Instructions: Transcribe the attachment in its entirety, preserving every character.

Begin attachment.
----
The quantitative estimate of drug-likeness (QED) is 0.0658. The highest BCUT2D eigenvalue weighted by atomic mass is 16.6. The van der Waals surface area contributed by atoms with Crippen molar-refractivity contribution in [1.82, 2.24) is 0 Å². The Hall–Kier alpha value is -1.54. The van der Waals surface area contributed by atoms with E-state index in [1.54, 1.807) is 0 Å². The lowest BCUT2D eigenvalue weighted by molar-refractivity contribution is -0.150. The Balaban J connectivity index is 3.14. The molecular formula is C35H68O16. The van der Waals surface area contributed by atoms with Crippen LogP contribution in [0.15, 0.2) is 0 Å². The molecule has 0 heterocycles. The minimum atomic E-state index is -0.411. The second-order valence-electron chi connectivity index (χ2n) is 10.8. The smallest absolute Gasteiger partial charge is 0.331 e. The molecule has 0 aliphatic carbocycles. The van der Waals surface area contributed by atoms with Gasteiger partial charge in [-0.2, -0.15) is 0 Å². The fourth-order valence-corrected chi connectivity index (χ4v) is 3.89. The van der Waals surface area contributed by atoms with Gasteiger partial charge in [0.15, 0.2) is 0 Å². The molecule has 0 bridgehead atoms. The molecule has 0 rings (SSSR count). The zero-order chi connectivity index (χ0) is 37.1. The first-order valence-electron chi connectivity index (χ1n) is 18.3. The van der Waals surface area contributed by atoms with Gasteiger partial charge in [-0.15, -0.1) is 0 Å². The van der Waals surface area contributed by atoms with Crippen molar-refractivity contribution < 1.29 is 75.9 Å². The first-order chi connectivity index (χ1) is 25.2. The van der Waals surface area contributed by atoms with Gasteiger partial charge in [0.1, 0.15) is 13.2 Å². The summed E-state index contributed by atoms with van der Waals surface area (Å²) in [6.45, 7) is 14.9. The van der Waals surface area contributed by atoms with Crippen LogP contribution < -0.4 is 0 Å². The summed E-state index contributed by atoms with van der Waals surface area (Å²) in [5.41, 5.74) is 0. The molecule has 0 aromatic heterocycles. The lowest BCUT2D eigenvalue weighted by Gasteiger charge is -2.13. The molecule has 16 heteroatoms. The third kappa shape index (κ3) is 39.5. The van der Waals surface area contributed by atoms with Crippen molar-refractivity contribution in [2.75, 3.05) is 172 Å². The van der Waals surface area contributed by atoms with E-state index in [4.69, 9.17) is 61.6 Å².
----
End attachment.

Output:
The quantitative estimate of drug-likeness (QED) is 0.0658. The highest BCUT2D eigenvalue weighted by atomic mass is 16.6. The van der Waals surface area contributed by atoms with Crippen molar-refractivity contribution in [1.82, 2.24) is 0 Å². The Hall–Kier alpha value is -1.54. The van der Waals surface area contributed by atoms with E-state index in [1.54, 1.807) is 0 Å². The lowest BCUT2D eigenvalue weighted by molar-refractivity contribution is -0.150. The Balaban J connectivity index is 3.14. The molecular formula is C35H68O16. The van der Waals surface area contributed by atoms with Crippen LogP contribution in [0.15, 0.2) is 0 Å². The molecule has 0 heterocycles. The minimum atomic E-state index is -0.411. The second-order valence-electron chi connectivity index (χ2n) is 10.8. The smallest absolute Gasteiger partial charge is 0.331 e. The molecule has 0 aliphatic carbocycles. The van der Waals surface area contributed by atoms with Gasteiger partial charge in [-0.2, -0.15) is 0 Å². The fourth-order valence-corrected chi connectivity index (χ4v) is 3.89. The van der Waals surface area contributed by atoms with Gasteiger partial charge in [0.15, 0.2) is 0 Å². The molecule has 0 bridgehead atoms. The molecule has 0 rings (SSSR count). The zero-order chi connectivity index (χ0) is 37.1. The first-order valence-electron chi connectivity index (χ1n) is 18.3. The van der Waals surface area contributed by atoms with Gasteiger partial charge in [-0.15, -0.1) is 0 Å². The van der Waals surface area contributed by atoms with Crippen molar-refractivity contribution < 1.29 is 75.9 Å². The first-order chi connectivity index (χ1) is 25.2. The van der Waals surface area contributed by atoms with Gasteiger partial charge in [0.1, 0.15) is 13.2 Å². The summed E-state index contributed by atoms with van der Waals surface area (Å²) in [6.45, 7) is 14.9. The van der Waals surface area contributed by atoms with Crippen LogP contribution < -0.4 is 0 Å². The summed E-state index contributed by atoms with van der Waals surface area (Å²) in [5.41, 5.74) is 0. The molecule has 0 aromatic heterocycles. The lowest BCUT2D eigenvalue weighted by Gasteiger charge is -2.13. The molecule has 16 heteroatoms. The third kappa shape index (κ3) is 39.5. The van der Waals surface area contributed by atoms with Crippen molar-refractivity contribution in [2.75, 3.05) is 172 Å². The van der Waals surface area contributed by atoms with E-state index in [4.69, 9.17) is 61.6 Å².